Is the government listening? As I close, another 90 people have been arrested and there are suggestions that the new legislation designed to prevent illegal raves could be used against protestors. Anyone organising a gathering of more than 30 people is liable to a fine of £10,000.
More next week.
Zoe Cohen shared a link to a story about the melting permafrost in the Arctic. It means that structures that previously relied on the frozen ground as a rock-solid foundation are suddenly suffering from subsidence. There is a solution however. Engineers plan to instal massive chillers to refreeze the tundra beneath their infrastructure. The infrastructure in question is oil production equipment owned by ConocoPhillips. Hang on - isn’t oil production part of that fossil fuel problem which is causing the warming that leads the tundra to melt? You couldn’t make it up…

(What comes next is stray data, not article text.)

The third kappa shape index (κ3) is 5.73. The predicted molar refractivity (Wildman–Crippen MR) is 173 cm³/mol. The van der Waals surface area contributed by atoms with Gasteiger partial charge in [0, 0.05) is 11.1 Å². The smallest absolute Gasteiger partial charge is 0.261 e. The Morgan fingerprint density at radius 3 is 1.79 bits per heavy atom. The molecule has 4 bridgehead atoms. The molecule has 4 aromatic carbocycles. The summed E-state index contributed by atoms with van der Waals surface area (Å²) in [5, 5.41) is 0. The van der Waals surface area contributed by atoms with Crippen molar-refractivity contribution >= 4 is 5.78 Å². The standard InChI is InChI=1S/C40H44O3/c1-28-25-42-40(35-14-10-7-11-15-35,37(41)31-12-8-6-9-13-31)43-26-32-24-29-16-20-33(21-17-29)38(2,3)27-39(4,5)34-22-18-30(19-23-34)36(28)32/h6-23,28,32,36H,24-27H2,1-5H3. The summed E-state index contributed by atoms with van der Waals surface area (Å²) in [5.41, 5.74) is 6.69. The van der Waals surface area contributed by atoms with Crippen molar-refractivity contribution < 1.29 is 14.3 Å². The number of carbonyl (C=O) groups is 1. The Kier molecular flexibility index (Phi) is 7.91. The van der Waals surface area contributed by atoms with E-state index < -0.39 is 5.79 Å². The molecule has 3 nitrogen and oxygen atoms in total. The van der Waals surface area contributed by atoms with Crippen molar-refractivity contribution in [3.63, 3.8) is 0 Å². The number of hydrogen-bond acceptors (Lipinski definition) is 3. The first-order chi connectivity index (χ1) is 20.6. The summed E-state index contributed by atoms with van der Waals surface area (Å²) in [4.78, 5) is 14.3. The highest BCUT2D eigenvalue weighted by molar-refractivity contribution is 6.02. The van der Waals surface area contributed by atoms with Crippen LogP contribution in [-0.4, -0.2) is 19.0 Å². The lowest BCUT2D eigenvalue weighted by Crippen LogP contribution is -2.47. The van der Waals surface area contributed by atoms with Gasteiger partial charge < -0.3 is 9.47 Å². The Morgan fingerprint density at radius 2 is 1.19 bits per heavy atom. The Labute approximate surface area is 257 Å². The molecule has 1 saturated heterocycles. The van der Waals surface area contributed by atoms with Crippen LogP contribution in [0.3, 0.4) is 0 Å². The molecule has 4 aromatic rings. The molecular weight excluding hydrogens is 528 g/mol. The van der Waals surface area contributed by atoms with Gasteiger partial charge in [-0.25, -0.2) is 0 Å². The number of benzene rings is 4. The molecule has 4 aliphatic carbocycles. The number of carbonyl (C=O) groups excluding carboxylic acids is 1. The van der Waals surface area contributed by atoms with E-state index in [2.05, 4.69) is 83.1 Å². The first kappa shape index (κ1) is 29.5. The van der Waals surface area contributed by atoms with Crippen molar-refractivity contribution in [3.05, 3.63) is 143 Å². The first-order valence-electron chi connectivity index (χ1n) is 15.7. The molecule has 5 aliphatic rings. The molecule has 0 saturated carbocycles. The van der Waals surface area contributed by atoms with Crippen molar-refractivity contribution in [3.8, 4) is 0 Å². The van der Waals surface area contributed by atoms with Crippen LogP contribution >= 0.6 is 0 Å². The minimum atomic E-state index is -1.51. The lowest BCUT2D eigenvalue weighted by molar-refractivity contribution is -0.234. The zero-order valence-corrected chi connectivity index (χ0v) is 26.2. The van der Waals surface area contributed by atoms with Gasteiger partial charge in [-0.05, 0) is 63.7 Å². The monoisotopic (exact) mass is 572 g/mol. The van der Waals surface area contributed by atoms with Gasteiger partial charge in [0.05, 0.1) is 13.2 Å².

And that’s it!
Thanks for listening to this week’s Sustainable Futures Report. You’ll appreciate that I’ve had to hold over most of my five pages of leads to climate stories until next time. Many thanks for all my patrons for staying with me and thanks to those of you who wrote to me during August. I’ll share your ideas next time. By the way, if you’d like to become a patron, and your support would be most gratefully received, just hop across to patreon.com/sfr. A word to the wise. For the moment you can sign up from $1 per month. From October the minimum will increase to £1 per month, although existing subscribers will not be affected.
I’m Anthony Day.
And that’s all for now.
Lockdown will have 'negligible' impact on climate crisis – study
Greenland ice sheet lost a record 1m tonnes of ice per minute in 2019
Carbon emissions from Artic wildfires up more than a third
NEW WEATHER INSTITUTE